is shorthand for the projective plane of order

. The first figure presents

), the best-known finite projective plane, the Fano plane, with 7 points on 7 lines. The central triangle (often drawn as a circle) is the seventh "line". Each point lies on

lines and each line also passes through 3 points; every pair of points defines a single line and every pair of lines defines a single point. This presentation is shown when "Fano" is selected. It does not generalize to higher orders

because it is a configuration, where points can be at the end or middle of a line. (The controls center,

and

, do not apply in this case.) There is no difference between the two representations for

or "Fano" except a rearrangement of the lines.

Selecting an integer value of

gives an abstract projective plane, in which concepts such as between

*, *middle, and end are undefined. Look at

. Change the center to reveal hidden lines.

The controls

and

let you see individual lines and check that pairs share just one point (restore

and

to 0 afterwards). Then read the following definition.

The projective plane of order

,

, (if it exists) is a pair of sets of

* *'s

* *and

* *s such that any two

*'*s determine exactly one

, while

's "relate" to each

; duality means that these statements are still true after exchanging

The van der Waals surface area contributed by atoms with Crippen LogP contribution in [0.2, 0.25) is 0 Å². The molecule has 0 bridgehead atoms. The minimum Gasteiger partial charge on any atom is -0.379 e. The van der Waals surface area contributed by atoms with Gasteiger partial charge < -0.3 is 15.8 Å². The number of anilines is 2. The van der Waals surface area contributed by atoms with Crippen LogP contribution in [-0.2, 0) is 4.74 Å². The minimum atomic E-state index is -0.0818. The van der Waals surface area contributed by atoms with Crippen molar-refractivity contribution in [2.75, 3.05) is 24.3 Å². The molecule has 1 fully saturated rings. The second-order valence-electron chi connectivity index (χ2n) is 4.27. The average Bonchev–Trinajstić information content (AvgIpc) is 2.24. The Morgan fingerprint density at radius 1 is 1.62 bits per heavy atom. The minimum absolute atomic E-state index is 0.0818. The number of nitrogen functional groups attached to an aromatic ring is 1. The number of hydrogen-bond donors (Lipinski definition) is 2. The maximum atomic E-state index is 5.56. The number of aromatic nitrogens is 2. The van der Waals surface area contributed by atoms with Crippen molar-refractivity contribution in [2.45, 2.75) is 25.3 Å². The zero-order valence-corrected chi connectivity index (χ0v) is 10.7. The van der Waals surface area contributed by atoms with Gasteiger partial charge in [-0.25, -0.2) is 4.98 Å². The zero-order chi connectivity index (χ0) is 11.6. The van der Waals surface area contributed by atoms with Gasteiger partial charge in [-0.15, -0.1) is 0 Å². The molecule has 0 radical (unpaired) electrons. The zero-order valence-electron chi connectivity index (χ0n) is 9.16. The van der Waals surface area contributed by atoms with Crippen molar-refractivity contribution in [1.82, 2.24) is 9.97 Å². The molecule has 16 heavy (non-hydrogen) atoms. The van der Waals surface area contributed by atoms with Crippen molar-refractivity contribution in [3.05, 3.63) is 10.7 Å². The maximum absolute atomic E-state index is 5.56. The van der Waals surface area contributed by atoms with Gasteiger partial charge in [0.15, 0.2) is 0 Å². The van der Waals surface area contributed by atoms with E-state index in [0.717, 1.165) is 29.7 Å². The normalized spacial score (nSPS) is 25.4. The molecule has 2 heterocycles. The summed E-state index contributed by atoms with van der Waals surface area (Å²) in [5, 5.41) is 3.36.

* *and

* *. The

's

* *and

* *’s are often called points and

* *lines; the relationships

* *are then that

* * points lie

* on* each line, and

lines pass through each point.

There must be

points (and lines) in

. This Demonstration uses a simple algorithm that only creates

for prime

. It is too slow for

.

Color-coded regular graphs are created and shown; each colored line is a polygon of

points, and includes one point of the same color. A more accurate representation would use a complete graph for each "line" (with relationships shown as edges between every point in the "line"), but this would be illegible for

. The "central" point has no special significance; all points are equal.

Not all values of

give rise to finite projective planes; it is not always possible to restrict pairs of points to single lines. Projective planes have been proven not to exist for

or

, by the Bruck–Ryser–Chowla theorem and by exhaustive computation, respectively. The status for

has not been established. Another theorem states that

exists if

is a prime power. Published results are used to show

,

, and

, for which my algorithm fails. A test checks whether any pairs of points lie on more than one line, reporting the first failure. Multi-point lines can be seen by selecting indices

and

. When a failure is reported, exploration reveals cases with multiple (or no) intersections.